(First year ICD-10-CM implemented into the HIPAA code set)
  • FY 2017 - No Change, effective from 10/1/2016 through 9/30/2017
  • FY 2018 - No Change, effective from 10/1/2017 through 9/30/2018
  • FY 2019 - No Change, effective from 10/1/2018 through 9/30/2019
  • FY 2020 - No Change, effective from 10/1/2019 through 9/30/2020

Information for Patients


Ear Disorders

Your ear has three main parts: outer, middle and inner. You use all of them in hearing. Sound waves come in through your outer ear. They reach your middle ear, where they make your eardrum vibrate. The vibrations are transmitted through three tiny bones, called ossicles, in your middle ear. The vibrations travel to your inner ear, a snail-shaped organ. The inner ear makes the nerve impulses that are sent to the brain. Your brain recognizes them as sounds. The inner ear also controls balance.

A variety of conditions may affect your hearing or balance:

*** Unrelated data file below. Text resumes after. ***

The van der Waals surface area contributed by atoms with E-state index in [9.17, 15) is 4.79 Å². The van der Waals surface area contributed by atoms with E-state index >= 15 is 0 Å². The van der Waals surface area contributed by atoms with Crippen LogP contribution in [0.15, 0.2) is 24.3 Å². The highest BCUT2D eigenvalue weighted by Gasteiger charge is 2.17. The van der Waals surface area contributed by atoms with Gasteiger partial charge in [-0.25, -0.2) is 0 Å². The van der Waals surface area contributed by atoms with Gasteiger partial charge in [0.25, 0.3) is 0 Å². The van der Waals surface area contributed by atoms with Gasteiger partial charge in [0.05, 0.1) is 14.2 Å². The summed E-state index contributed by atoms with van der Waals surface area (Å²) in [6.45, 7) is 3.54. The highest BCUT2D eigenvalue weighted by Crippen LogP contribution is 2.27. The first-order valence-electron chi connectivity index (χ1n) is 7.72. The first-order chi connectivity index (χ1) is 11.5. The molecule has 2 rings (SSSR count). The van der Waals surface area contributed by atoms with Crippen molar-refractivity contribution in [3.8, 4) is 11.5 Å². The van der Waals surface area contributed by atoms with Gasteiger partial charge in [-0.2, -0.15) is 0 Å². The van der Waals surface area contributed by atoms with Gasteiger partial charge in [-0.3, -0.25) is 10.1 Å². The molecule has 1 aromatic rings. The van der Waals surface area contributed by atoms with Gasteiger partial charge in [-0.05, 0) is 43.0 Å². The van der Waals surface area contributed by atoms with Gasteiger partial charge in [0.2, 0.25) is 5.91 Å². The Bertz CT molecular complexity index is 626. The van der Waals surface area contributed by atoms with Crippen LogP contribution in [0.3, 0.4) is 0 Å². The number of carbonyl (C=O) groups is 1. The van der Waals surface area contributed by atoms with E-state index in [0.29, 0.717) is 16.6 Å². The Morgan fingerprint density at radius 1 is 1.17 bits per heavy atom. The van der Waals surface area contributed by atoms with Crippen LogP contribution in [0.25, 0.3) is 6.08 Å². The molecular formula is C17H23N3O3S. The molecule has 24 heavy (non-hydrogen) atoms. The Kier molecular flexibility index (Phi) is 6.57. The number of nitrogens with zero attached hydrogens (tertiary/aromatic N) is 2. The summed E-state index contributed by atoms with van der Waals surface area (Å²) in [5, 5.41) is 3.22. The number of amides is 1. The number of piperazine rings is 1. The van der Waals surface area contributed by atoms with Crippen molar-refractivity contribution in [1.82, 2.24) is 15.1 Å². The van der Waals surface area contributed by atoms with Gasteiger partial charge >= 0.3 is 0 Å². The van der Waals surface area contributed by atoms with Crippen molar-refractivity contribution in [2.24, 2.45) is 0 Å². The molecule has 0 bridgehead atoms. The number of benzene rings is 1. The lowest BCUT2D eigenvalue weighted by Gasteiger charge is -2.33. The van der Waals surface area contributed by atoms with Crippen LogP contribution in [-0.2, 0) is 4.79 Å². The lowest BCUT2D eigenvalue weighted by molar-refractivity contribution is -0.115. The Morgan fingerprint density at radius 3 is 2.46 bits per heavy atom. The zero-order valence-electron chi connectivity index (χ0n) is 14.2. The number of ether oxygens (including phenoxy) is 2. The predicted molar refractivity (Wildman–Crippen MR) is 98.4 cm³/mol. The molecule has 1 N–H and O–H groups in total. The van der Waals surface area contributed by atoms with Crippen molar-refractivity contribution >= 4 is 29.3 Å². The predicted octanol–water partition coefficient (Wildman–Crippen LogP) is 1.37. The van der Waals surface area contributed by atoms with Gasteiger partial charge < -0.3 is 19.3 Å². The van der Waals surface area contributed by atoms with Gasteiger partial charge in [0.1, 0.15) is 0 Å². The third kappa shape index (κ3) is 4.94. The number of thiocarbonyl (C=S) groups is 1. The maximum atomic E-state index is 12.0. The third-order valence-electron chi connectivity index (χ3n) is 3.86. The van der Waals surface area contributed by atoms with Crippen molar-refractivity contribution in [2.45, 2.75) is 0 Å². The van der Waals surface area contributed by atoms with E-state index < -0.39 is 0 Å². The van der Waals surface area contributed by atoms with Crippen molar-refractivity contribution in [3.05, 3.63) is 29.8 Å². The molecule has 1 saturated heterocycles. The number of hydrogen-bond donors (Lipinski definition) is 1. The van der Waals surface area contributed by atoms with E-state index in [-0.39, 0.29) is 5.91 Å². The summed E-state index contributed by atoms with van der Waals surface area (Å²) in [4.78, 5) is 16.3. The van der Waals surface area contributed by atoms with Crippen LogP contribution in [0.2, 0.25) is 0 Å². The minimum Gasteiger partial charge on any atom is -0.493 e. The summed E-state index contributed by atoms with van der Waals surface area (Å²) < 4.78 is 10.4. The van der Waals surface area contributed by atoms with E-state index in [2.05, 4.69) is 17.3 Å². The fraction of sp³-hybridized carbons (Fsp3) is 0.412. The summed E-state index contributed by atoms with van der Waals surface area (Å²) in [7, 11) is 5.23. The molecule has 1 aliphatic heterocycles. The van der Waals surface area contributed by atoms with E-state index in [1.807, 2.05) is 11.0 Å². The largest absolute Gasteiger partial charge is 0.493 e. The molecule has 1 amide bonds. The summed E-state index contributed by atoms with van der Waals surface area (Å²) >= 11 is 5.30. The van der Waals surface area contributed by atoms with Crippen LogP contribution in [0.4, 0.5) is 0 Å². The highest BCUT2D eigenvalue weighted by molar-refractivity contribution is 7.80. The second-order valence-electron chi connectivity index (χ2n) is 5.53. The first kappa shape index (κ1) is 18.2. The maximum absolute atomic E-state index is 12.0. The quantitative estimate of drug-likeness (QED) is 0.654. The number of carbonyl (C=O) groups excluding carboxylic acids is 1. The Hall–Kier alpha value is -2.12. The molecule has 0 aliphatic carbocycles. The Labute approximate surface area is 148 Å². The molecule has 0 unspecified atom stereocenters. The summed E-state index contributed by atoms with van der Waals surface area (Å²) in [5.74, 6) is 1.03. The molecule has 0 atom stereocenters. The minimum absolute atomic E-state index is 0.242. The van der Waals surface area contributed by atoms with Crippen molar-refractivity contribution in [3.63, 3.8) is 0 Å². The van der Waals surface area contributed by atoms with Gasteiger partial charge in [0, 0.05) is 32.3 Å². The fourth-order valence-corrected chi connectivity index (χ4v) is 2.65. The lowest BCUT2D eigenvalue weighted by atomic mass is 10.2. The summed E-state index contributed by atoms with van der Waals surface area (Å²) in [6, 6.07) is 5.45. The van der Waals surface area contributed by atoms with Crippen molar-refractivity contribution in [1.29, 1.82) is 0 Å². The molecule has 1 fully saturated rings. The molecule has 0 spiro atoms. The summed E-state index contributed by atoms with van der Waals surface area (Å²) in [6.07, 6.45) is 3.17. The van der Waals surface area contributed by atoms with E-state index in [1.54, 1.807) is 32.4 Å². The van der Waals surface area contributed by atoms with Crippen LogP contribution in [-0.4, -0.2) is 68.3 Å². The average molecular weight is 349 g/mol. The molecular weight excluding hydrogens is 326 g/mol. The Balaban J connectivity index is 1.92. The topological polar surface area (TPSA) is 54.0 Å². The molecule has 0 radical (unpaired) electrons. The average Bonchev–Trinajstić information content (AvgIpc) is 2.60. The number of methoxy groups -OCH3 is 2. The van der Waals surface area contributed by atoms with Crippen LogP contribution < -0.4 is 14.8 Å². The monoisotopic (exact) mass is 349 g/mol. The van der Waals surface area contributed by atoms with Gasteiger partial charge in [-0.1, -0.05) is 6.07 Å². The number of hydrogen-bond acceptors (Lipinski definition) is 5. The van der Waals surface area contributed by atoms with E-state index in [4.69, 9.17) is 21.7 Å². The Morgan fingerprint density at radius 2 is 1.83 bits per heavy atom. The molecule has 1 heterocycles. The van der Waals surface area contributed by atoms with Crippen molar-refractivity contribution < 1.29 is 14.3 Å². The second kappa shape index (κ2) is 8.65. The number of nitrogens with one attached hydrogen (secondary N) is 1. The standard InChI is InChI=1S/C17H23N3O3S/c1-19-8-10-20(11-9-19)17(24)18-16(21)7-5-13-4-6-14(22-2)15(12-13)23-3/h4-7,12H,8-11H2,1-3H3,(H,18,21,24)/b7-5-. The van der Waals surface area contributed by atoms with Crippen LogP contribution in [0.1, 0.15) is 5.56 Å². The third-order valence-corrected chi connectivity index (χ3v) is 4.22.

• Ear infections are the most common illness in infants and young children.
  • Tinnitus, a roaring in your ears, can be the result of loud noises, medicines or a variety of other causes.
  • Meniere's disease may be the result of fluid problems in your inner ear; its symptoms include tinnitus and dizziness.
  • Ear barotrauma is an injury to your ear because of changes in barometric (air) or water pressure.

Some ear disorders can result in hearing disorders and deafness.


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Eye Diseases

Some eye problems are minor and don't last long. But some can lead to a permanent loss of vision.